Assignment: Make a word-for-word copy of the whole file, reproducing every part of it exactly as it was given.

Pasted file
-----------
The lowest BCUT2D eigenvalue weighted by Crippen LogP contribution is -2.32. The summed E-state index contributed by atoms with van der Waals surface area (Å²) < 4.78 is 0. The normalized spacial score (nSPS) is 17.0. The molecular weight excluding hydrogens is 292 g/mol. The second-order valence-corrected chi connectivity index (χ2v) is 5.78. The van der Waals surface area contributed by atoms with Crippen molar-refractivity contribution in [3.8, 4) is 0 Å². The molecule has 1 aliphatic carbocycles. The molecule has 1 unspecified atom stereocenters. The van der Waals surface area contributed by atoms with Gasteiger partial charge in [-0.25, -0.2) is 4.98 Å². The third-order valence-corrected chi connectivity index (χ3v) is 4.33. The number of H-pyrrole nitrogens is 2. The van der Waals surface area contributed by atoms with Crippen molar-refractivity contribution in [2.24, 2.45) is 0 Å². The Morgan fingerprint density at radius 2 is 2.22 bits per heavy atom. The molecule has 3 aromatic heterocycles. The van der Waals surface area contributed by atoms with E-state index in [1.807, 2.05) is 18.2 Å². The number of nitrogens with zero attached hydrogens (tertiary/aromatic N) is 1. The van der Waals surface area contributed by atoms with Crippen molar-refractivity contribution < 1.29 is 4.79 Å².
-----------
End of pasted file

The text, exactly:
The lowest BCUT2D eigenvalue weighted by Crippen LogP contribution is -2.32. The summed E-state index contributed by atoms with van der Waals surface area (Å²) < 4.78 is 0. The normalized spacial score (nSPS) is 17.0. The molecular weight excluding hydrogens is 292 g/mol. The second-order valence-corrected chi connectivity index (χ2v) is 5.78. The van der Waals surface area contributed by atoms with Crippen molar-refractivity contribution in [3.8, 4) is 0 Å². The molecule has 1 aliphatic carbocycles. The molecule has 1 unspecified atom stereocenters. The van der Waals surface area contributed by atoms with Gasteiger partial charge in [-0.25, -0.2) is 4.98 Å². The third-order valence-corrected chi connectivity index (χ3v) is 4.33. The number of H-pyrrole nitrogens is 2. The van der Waals surface area contributed by atoms with Crippen molar-refractivity contribution in [2.24, 2.45) is 0 Å². The Morgan fingerprint density at radius 2 is 2.22 bits per heavy atom. The molecule has 3 aromatic heterocycles. The van der Waals surface area contributed by atoms with E-state index in [1.807, 2.05) is 18.2 Å². The number of nitrogens with zero attached hydrogens (tertiary/aromatic N) is 1. The van der Waals surface area contributed by atoms with Crippen molar-refractivity contribution < 1.29 is 4.79 Å².